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Open Access Research article

Evolutionary dynamics of molecular markers during local adaptation: a case study in Drosophila subobscura

Pedro Simões1*, Marta Pascual2, Josiane Santos1, Michael R Rose3 and Margarida Matos1

Author Affiliations

1 Universidade de Lisboa, Faculdade de Ciências da Universidade de Lisboa, Centro de Biologia Ambiental, Departamento de Biologia Animal, Campo Grande, 1749-016 Lisboa, Portugal

2 Department of Genetics, Faculty of Biology, University of Barcelona, 08028 Barcelona, Spain

3 Department of Ecology and Evolutionary Biology, University of California, Irvine, California 92697-2525, USA

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BMC Evolutionary Biology 2008, 8:66  doi:10.1186/1471-2148-8-66

Published: 26 February 2008

Abstract

Background

Natural selection and genetic drift are major forces responsible for temporal genetic changes in populations. Furthermore, these evolutionary forces may interact with each other. Here we study the impact of an ongoing adaptive process at the molecular genetic level by analyzing the temporal genetic changes throughout 40 generations of adaptation to a common laboratory environment. Specifically, genetic variability, population differentiation and demographic structure were compared in two replicated groups of Drosophila subobscura populations recently sampled from different wild sources.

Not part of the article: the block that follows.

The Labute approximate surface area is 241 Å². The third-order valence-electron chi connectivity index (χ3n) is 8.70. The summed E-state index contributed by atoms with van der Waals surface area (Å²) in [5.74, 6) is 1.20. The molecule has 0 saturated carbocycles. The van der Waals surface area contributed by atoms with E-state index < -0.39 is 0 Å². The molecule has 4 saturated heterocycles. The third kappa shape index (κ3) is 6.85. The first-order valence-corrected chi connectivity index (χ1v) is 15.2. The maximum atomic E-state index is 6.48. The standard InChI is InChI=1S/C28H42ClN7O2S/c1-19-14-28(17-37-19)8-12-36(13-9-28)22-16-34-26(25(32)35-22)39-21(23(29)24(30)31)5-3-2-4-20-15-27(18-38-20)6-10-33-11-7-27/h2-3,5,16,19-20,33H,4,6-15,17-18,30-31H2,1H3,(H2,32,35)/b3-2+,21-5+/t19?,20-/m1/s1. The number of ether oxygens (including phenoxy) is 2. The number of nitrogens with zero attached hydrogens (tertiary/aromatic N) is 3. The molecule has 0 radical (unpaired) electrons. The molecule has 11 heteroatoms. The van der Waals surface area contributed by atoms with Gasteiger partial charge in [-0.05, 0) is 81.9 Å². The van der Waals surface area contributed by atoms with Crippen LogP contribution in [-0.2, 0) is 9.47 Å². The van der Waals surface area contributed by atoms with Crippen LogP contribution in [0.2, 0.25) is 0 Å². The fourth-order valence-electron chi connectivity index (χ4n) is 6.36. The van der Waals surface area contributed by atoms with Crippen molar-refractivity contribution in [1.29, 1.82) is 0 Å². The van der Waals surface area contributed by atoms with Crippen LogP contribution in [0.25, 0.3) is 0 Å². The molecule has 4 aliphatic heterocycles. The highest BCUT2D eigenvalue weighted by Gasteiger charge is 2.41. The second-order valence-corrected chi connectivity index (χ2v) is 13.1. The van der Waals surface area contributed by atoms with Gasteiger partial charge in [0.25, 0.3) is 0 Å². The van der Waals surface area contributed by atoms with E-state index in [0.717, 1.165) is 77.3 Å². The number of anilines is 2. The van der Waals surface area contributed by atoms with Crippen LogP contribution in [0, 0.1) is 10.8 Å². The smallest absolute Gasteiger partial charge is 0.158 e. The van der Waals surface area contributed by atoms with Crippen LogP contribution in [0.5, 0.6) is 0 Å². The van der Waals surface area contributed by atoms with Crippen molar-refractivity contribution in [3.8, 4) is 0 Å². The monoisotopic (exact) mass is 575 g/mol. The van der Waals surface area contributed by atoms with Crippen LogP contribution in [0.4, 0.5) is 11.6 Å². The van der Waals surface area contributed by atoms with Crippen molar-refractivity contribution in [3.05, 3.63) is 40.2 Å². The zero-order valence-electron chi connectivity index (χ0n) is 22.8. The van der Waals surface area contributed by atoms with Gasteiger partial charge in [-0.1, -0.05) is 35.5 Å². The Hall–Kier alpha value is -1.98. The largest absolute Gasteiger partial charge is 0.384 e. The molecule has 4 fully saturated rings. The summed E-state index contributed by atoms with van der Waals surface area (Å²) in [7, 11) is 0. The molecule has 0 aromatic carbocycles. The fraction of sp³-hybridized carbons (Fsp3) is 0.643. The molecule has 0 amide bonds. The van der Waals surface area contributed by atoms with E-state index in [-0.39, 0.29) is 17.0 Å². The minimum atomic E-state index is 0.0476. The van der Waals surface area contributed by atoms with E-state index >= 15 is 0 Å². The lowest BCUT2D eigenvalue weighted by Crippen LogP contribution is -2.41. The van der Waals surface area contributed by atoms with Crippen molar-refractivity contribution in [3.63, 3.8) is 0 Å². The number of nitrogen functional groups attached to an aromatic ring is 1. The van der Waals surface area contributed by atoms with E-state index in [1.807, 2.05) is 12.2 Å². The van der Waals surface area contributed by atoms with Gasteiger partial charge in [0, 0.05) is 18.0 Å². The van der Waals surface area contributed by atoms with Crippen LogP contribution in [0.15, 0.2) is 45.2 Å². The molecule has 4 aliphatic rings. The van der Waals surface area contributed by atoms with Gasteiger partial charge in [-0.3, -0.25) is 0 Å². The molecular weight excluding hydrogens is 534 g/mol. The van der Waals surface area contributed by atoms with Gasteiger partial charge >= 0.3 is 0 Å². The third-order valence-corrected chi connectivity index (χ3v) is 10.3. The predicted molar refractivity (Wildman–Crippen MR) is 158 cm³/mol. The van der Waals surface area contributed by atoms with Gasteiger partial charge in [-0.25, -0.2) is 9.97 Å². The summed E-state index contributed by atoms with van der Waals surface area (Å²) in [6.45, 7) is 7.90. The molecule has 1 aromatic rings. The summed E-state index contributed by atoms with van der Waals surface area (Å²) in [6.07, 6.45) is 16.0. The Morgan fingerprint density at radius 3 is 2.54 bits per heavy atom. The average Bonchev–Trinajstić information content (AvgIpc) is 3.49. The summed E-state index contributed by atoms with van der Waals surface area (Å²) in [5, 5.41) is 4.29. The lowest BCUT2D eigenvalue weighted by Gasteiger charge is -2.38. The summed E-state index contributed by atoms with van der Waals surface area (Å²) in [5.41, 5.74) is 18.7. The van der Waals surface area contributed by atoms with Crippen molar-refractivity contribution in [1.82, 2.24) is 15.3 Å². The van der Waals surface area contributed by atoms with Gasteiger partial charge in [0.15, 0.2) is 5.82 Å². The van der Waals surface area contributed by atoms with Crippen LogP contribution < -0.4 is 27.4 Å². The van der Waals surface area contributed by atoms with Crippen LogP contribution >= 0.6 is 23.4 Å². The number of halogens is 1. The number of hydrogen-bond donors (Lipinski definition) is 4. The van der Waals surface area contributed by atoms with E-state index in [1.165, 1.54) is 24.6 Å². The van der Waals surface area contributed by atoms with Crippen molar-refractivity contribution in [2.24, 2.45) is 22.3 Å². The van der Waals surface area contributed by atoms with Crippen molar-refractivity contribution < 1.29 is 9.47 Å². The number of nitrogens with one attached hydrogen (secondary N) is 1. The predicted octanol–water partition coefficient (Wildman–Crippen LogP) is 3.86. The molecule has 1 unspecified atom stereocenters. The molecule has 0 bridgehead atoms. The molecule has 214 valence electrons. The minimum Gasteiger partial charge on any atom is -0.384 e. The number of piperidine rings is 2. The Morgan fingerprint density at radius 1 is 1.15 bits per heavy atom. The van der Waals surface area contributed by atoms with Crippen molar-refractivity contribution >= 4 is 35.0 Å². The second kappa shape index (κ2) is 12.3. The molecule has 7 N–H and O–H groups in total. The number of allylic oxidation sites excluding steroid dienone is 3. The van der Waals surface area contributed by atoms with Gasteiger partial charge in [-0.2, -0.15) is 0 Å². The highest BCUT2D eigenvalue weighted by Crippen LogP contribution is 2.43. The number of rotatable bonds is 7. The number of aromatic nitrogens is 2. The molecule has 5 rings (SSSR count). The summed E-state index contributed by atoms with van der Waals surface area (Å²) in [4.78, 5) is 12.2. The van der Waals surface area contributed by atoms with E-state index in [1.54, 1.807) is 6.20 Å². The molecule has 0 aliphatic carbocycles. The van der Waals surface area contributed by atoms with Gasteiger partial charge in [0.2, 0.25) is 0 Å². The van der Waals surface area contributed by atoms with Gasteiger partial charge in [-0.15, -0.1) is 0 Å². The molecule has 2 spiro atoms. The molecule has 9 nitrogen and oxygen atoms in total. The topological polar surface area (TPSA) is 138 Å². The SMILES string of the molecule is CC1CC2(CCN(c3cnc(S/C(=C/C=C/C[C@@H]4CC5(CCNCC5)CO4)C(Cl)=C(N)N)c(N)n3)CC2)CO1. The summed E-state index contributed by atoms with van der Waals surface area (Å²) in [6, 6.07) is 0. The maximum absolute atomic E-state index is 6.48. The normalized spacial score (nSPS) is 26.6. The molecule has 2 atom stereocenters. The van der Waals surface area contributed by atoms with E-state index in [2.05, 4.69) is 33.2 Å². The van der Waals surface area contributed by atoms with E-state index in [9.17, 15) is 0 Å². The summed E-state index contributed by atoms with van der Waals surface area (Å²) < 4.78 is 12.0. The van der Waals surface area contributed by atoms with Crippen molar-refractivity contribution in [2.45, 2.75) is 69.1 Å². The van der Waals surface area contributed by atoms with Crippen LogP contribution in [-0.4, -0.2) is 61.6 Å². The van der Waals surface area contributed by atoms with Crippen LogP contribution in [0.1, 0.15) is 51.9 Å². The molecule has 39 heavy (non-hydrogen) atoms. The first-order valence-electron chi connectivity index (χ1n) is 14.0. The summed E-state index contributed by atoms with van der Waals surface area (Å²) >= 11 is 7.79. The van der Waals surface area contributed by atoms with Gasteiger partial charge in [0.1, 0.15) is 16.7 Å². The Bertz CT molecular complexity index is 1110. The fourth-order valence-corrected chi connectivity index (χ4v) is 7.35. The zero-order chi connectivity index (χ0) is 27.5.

Results

We found evidence for a decline in genetic variability through time, along with an increase in genetic differentiation between all populations studied. The observed decline in genetic variability was higher during the first 14 generations of laboratory adaptation. The two groups of replicated populations showed overall similarity in variability patterns. Our results also revealed changing demographic structure of the populations during laboratory evolution, with lower effective population sizes in the early phase of the adaptive process. One of the ten microsatellites analyzed showed a clearly distinct temporal pattern of allele frequency change, suggesting the occurrence of positive selection affecting the region around that particular locus.

Conclusion

Genetic drift was responsible for most of the divergence and loss of variability between and within replicates, with most changes occurring during the first generations of laboratory adaptation. We also found evidence suggesting a selective sweep, despite the low number of molecular markers analyzed. Overall, there was a similarity of evolutionary dynamics at the molecular level in our laboratory populations, despite distinct genetic backgrounds and some differences in phenotypic evolution.